While I agree that this is likely true - it makes several assumptions and overlooks some facts.
- Employers are paying $20,000+ to find and hire great software engineering employees -- just how much more do they need to shell out before finding a productive employee?
- Signing bonuses don't work. When software engineers with three-to-five years of experience are pulling in $80k to $100k, a $10k bonus (after tax) doesn't help much. After a while engineers would rather work somewhere fun and exciting with great opportunities to learn.
Again, I agree with the training thing, however -- in my experience -- when companies provide training (say in some hot area like Hadoop or Data Science), many of these employees typically leave for better jobs. Although the training is good for the pool of engineers as a whole, that company just spent money to lose an employee. :-(
Now for the Conspiracy theory ...
Statement #8 "Clearly, powerful forces must be at work to perpetuate the cycle. One is obvious: the bottom line"
Do you see the cash that companies like Microsoft, Apple, Oracle and Google make every year!? They have so much cash they don't know what to do with it. Microsoft even began a dividend finally a few years back. I mean look at Yahoo's Acquire to Hire spending spree. Because software engineers have so much choice, Yahoo needs to buy whole failed startups at millions of dollars each to get their engineers (and lock them into contracts for a few years).
Tech firms, especially in software, have some of the highest gross and net margins of any business. I don't think Mark Zuckerberg, Sergey Brin, Steve Ballmer, etc. are hurting for cash.
Statement #9 "DOD representatives state virtually unanimously that they foresee no shortage of STEM workers in the years ahead, except in a few specialty fields."
As the report cited states further on, "because of the relatively small and declining size of the DOD STEM workforce, there is no current or projected shortage of STEM workers for DOD and its industrial contractor base except in specialized, but important, areas" (page 6) - so that invalidates that argument.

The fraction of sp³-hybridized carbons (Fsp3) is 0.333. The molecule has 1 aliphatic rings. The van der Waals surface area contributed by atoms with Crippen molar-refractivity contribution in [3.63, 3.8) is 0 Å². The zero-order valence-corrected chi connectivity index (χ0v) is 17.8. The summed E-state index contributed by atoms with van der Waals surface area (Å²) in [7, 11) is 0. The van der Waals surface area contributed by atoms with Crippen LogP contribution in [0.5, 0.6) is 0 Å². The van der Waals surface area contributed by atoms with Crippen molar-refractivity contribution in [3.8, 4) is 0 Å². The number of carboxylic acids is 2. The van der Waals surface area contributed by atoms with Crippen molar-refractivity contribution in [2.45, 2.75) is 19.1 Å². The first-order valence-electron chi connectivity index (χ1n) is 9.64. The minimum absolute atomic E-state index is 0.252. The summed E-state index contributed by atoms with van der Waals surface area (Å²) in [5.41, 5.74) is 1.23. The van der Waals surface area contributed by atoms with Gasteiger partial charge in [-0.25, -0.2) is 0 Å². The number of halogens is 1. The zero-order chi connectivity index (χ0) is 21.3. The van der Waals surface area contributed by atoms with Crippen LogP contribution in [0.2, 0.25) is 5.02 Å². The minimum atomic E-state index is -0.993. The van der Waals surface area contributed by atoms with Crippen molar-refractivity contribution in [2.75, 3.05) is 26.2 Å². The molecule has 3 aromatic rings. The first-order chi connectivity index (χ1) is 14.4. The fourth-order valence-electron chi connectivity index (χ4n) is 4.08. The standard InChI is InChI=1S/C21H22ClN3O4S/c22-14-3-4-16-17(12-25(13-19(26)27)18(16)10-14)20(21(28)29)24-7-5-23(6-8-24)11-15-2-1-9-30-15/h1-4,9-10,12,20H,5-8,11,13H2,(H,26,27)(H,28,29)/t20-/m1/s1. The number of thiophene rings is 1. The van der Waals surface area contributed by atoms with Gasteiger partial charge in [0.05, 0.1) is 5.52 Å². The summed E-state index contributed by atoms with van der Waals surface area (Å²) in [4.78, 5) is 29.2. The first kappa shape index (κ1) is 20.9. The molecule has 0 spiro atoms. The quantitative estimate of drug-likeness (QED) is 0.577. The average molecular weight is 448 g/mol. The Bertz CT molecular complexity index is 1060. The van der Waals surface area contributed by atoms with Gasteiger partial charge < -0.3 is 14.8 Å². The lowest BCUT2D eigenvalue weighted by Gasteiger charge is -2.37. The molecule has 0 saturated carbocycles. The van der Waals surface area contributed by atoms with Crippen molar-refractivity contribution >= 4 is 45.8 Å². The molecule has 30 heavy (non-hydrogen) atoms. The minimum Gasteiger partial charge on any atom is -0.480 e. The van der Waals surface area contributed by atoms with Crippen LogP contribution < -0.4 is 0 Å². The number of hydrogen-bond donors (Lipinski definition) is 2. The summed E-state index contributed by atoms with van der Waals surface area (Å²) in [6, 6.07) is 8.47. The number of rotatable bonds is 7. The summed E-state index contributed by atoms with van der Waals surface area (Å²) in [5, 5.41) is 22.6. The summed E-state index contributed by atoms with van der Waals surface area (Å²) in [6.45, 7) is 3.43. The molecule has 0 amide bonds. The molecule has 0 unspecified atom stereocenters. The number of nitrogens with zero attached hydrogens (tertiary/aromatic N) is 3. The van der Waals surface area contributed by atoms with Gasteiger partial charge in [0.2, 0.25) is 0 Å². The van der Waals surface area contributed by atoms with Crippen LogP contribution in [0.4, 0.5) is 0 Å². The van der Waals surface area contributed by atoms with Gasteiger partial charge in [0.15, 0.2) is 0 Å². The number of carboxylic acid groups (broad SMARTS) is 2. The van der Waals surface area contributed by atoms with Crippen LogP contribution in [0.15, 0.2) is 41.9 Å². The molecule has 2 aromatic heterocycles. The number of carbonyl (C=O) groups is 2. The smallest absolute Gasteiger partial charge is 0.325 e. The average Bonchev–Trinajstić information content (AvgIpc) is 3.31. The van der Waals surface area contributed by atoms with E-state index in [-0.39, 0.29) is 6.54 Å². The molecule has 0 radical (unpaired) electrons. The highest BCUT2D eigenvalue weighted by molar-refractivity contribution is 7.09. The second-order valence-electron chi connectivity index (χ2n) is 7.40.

And here is a key finding in that same report that I think is reflected across the industry
"The STEM issue for DOD is the quality of its workforce, not the quantity available."
When I am hiring for an engineer I use the following rule-of-thumb based on my recent hiring experiences:
- 40 resumes produce
- 20 phone screens, which produce
- 10 in-person interviews, which produce
- 1 hire
I am beginning to think the issue is quality, not quantity
After thinking through my own personal experience and looking at the numbers, here I am beginning to agree -- I don't think there is a large shortage of STEM professionals in terms of just numbers. It's a quality problem, not a quantity problem. There aren't enough "good" STEM people out there. What's the solution, then?
What's the motivation then behind this clarion call for more STEM graduates? I have always loved this quote and its derivatives
"Never attribute to malice that which is adequately explained by stupidity," known as Hanlon's (Heinlein's?) razor.
I think STEM firms are just too inner-focused and linear thinking to see what the "cheap" and effective answer is. Not more H-1Bs or more STEM graduates (of whom maybe one half to one quarter will stay in the business and be the "good" employees). Perhaps we need to get together and retrain people from various other disciplines, including the unemployed. Hopefully firms like LaunchAcademy, the Flatiron schoo,l etc. will prove that we don't need to send people through 4 year Comp Sci programs to produce effective programmers.
Another key question is how many STEM graduates who have left would be willing to come back to STEM careers, and how do we do that?
I think these STEM firms are looking for the cheap and easy way out ... but in the end, waiting for more kids to come through four year degree programs is ridiculous when people can be retrained now and done so quickly.